On Tuesday Billy Kay, the writer, broadcaster, and advocate for the Scots language, gave an address to the Scottish Parliament, The Time for Reflection address is not meant to be partisan or party political and Billy’s eloquent speech most certainly was not. Instead he used his address to highlight the importance of the Scots language to Scottish culture, literature, and identity. Scots is a language which, despite decades of official neglect and at times outright hostility and oppression still has over a million and a half speakers in Scotland and many more who understand the language even if they don’t actively use it themselves.
A huge part of Scottish cultural and literary output was produced in the medium of Scots. There is an enormous quantity of writing in Scots, there’s the poetry of Robert Burns and Hugh Macdiarmid, Ane Pleasant Satyre of the Thrie Estaitis, a play written by the makar Sir David Lyndsey in the early 1500s intended for performance at the court of King James V, the translation of the New Testament by Lorimer, legal texts and chronicles produced when Scotland was an independent state, and the modern poetry of Tom Leonard or Liz Lochhead. There are Scots language translations of the children’s story the Gruffalo, Asterix the Gaul, Harry Potter, and Charlie and the Chocolate Factory. In terms of its quality and range, not to mention its sheer quantity, writing in Scots vastly exceeds writing in any English dialect.
The quantity of Scots is also evident in its vocabulary, The Scottish National Dictionary and the Dictionary of the Older Scots Tongue are massive multi volume works, nothing comparable exists for any mere dialect of English, and nothing comparable could exist for any of them. The reason for this is that as a language in its own right, there are regional dialects within Scots, and there are also different registers of Scots. There is colloquial Scots, and there is also formal literary Scots. However there is no such thing as formal literary Cockney, Geordie, or Yorkshire, because the formal and literary variety corresponding to these dialects is standard English.
From a linguistic point of view Scots is highly divergent from English. Without getting too technical all non creole English dialects and standard English have a vowel system in which some vowels are inherently long and others are inherently short, however all Scots dialects have a radically different vowel system in which the length of a vowel (i.e. the duration of its pronunciation) is predictable from its phonetic context. Scots also displays important grammatical and syntactic differences from English. These grammatical and phonological differences end sharply along the Scottish-English political border, in marked contrast to local dialects within England, which merge imperceptibly into one another.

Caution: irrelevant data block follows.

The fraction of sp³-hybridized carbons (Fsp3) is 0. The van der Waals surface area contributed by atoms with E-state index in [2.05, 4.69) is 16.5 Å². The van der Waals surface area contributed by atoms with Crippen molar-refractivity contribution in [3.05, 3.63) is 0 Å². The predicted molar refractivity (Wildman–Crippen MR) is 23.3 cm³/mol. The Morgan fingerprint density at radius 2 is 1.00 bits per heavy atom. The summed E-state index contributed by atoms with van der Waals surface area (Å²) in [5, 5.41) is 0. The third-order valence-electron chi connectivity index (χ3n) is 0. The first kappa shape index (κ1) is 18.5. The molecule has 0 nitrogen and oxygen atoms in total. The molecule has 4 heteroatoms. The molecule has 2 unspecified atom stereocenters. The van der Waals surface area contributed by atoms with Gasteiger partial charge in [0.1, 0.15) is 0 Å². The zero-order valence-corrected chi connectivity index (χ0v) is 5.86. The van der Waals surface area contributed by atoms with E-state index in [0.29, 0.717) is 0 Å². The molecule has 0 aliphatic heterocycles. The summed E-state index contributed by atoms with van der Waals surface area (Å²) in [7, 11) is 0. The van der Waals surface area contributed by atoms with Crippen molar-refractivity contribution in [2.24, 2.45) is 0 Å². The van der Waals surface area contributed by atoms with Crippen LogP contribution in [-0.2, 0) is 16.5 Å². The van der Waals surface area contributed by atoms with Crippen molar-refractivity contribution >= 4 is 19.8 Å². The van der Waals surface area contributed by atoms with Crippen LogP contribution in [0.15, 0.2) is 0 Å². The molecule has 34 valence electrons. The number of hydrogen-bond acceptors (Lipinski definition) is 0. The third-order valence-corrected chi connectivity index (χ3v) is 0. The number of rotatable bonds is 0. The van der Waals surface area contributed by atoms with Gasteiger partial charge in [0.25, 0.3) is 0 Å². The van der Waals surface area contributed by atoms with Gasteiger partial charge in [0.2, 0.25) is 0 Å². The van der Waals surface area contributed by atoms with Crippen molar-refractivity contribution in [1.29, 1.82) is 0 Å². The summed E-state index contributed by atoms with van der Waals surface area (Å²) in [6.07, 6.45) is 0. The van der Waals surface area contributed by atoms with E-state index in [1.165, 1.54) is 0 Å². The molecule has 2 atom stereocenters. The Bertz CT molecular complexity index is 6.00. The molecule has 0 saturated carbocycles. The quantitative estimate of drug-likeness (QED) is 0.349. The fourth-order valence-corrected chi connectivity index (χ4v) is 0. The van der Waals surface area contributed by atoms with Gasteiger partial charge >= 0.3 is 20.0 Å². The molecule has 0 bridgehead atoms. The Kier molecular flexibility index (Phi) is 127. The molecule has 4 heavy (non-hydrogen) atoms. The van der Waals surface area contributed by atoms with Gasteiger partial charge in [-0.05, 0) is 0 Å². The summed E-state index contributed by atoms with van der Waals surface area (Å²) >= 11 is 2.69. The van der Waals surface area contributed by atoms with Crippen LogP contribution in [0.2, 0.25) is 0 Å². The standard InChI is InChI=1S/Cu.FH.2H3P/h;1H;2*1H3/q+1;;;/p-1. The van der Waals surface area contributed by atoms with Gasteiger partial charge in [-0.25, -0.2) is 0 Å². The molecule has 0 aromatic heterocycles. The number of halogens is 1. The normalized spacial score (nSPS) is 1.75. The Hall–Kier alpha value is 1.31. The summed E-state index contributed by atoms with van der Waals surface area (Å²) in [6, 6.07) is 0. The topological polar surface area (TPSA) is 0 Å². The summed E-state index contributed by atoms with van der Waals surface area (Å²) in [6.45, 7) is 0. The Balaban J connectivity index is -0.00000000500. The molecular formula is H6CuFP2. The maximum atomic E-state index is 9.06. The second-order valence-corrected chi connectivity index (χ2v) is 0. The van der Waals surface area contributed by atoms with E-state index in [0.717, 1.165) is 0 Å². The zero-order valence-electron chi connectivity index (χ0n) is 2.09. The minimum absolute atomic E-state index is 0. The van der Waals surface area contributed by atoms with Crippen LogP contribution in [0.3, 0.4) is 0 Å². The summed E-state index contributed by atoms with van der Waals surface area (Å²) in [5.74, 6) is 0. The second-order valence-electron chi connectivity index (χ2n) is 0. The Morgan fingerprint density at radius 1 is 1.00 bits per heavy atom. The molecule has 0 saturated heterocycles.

Scots must be distinguished from Scottish Standard English, the form of English most widespread in Scotland. Scottish Standard English arose in the 18th century and is basically southern English pronounced according to Scots phonology. As such it is a form of English which is heavily influenced by Scots and which has accommodated partially towards Scots. Since this is the form of English most spoken in Scotland it gives many in Scotland the false impression that Scots is more like English (non Scottish English) than it really is. This impression is compounded by the fact that all Scots speakers are bilingual in English and most Scots speakers use neither pure English nor pure Scots but rather speak a varying mixture of Scots and English depending on the formality of the social situation and who they are speaking with.
English and Scots are very closely related. However English speakers without any previous exposure to Scots typically find Scots extremely difficult to understand and have to learn it as a foreign language. Being closely related to another language and partially mutually intelligible with it does not rule out language status for a linguistic variety. Norwegian and Swedish are closely related and are partially mutually intelligible, as are Czech and Slovak, but they are accepted as being languages in their own right. Ukrainian is very closely related to Russian. Russian nationalists claim that Ukrainian is merely a dialect of Russian and use this to assert Russian political dominance over Ukraine.
The Scots language, like the Gaelic language, is part of the cultural heritage of everyone in Scotland, irrespective of their political opinions or their views on Scottish independence. Billy Kay’s speech to Holyrood was not political, and he would be the first to stress that the Scots language should not be a pawn in Scotland’s constitutional debate, but it is significant that those who took to social media to howl in protest about him making a speech in Scots to the Scottish Parliament overwhelmingly defined themselves as opponents of Scottish independence and were quick to express their distaste for the SNP.